The appellant has called to our attention, in brief, several occurrences during the trial upon which he relies for error. However, the main question before the court, as we see it, is whether or not the State's evidence shows that, in fact, the appellant had fallen prey to an entrapment engineered by the State's witness.

It is too well established to require the citation of authority that as a general rule evidence of other offenses occurring before the offense charged, is ordinarily not admissible because of the tendency to prejudice the defendant and to secure a conviction for other crimes than that charged.

Although this rule has been applied in cases involving the sales of narcotics, certain exceptions thereto have been well established. 93 A.L.R.2d, Pages 1105 (Sec. 4), 1114 (Sec. 10).

Johnson v. State, 36 Ala.App. 634, 61 So. 2d 867, a case involving the sale of narcotics, sets out the rule of entrapment together with the basic reasons for this doctrine. We quote from Johnson, supra, the following:

`An officer may, when acting in good faith with a view to detecting crime, make use of deception, trickery, or artifice; and so it is not a defense that decoys were used to present an opportunity for the commission of the crime or that detectives or others feigning complicity in the act were present and apparently assisting in its commission. Especially is this true in that class of cases where the offense is one of a kind habitually committed, and the solicitation merely furnishes evidence of a course of conduct; it has been held that in such cases the entrapper may even provoke or induce the commission of a particular violation of the law, if he knows or has reasonable grounds to believe that accused is a repeated or habitual offender.'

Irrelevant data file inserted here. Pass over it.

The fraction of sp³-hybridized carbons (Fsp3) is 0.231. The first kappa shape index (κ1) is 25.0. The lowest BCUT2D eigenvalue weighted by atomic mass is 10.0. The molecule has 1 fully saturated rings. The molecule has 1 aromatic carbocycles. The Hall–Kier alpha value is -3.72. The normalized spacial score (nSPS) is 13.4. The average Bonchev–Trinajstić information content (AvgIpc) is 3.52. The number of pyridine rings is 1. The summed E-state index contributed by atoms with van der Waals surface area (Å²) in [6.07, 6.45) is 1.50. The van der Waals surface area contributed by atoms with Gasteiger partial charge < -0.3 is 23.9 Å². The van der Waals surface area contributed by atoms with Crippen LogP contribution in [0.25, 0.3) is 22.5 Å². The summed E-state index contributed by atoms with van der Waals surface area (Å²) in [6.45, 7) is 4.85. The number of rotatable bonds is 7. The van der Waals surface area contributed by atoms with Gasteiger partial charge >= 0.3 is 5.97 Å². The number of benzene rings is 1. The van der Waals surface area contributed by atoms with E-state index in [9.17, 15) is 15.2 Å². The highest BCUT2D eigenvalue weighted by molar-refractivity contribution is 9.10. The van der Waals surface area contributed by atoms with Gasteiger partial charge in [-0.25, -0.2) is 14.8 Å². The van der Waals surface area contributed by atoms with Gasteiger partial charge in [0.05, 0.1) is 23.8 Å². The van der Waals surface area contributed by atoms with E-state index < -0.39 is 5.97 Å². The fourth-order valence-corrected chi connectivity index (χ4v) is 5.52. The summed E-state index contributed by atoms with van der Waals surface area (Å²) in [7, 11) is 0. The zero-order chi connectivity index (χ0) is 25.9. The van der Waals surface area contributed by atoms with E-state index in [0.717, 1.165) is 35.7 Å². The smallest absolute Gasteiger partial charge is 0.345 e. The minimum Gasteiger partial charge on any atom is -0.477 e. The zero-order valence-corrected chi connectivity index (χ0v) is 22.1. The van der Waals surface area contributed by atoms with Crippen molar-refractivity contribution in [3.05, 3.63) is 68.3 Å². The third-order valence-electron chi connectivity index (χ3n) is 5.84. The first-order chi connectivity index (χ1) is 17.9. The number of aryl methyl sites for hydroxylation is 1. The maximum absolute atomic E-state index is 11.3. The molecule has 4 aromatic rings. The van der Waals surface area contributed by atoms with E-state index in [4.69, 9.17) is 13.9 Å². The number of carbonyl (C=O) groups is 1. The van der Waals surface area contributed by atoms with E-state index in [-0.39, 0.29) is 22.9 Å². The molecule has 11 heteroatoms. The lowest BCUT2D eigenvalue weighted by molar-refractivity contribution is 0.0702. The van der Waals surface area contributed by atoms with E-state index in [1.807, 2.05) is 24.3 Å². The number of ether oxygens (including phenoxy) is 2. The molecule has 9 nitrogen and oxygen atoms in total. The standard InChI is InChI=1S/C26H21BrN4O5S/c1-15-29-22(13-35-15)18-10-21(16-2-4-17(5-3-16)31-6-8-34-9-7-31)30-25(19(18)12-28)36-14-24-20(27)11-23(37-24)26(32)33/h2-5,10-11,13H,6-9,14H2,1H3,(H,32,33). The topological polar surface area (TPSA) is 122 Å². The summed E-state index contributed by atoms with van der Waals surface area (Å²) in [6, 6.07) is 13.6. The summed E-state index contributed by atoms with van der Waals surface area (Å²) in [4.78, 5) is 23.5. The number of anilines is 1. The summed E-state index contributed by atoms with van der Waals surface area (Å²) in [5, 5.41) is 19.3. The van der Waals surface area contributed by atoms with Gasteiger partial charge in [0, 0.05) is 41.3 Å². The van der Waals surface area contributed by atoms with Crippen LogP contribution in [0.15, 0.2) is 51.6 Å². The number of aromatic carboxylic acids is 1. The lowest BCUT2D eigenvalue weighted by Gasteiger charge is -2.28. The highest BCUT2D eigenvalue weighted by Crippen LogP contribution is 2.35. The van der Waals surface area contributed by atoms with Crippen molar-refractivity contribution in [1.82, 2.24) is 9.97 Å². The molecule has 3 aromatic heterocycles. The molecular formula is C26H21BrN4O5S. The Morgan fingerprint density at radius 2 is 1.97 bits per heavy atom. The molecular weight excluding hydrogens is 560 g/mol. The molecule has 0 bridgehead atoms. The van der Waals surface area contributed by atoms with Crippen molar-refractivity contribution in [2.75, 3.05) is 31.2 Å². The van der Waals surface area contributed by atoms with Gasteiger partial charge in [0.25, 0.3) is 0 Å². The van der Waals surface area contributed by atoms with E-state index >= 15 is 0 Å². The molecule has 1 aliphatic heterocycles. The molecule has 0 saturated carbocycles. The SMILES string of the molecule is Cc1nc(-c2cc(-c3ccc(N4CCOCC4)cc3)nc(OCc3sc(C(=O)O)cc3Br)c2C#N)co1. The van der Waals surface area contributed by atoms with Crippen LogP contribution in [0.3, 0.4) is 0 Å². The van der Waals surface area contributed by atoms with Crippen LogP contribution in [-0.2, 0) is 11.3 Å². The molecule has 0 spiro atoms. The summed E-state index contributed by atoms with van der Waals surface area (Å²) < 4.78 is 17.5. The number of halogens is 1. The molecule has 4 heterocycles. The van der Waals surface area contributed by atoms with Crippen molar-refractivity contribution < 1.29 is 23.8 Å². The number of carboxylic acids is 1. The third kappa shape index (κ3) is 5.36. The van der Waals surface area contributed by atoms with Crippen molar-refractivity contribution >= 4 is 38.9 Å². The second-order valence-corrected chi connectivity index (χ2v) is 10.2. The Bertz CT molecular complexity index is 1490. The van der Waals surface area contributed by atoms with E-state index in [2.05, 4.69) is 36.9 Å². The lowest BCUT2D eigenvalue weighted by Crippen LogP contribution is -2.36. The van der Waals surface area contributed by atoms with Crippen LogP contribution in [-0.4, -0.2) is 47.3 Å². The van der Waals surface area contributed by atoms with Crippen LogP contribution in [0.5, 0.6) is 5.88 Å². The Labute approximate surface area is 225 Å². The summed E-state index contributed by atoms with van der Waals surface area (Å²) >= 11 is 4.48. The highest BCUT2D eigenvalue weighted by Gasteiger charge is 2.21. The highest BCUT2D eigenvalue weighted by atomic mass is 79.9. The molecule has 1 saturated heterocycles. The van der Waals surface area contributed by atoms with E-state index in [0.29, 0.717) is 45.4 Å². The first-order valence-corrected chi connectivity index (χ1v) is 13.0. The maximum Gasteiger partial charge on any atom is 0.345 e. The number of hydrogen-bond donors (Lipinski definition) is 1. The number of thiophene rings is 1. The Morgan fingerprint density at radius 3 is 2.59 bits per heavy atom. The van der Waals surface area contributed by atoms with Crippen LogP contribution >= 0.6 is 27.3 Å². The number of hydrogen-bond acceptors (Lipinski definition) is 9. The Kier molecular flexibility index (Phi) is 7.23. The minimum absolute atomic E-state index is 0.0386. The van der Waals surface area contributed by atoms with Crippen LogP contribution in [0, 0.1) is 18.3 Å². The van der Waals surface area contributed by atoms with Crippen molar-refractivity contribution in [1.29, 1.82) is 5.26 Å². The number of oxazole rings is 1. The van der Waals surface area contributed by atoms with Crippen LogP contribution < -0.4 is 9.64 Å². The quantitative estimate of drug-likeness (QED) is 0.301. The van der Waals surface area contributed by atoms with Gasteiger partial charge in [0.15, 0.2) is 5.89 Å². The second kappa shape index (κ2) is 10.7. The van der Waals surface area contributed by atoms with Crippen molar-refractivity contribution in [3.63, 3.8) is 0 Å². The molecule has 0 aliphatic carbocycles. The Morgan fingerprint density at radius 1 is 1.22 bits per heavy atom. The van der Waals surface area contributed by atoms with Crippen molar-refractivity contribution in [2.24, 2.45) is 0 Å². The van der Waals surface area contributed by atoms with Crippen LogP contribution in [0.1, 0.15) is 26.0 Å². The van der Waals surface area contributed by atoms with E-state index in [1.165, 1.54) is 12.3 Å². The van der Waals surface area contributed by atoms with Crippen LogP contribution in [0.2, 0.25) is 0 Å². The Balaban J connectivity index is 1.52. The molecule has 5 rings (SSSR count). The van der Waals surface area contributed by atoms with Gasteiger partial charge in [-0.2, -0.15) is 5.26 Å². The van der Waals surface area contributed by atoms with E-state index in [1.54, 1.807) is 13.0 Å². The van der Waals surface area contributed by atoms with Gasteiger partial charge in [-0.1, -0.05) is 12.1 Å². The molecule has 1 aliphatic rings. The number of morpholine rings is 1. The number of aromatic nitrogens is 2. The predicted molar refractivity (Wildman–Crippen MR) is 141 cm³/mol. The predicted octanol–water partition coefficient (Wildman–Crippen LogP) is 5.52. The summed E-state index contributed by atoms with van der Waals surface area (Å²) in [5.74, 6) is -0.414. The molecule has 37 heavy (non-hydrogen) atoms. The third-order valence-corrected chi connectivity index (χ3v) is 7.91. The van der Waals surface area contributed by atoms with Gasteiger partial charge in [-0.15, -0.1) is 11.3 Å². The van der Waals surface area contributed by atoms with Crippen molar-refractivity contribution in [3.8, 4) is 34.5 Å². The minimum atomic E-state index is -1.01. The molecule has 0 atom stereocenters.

We are of the opinion that in the instant case the State's witness, Nelson, had reasonable cause to believe that the appellant was a repeated offender and under the doctrine set out in Johnson, supra, the mere fact that he solicited a sale of marijuana first on March 20, and again on *871 March 22, after having witnessed the appellant's repeated violation of the narcotics law does not establish the doctrine of entrapment. There was no error on the part of the court in refusing requested charges 7 and 8.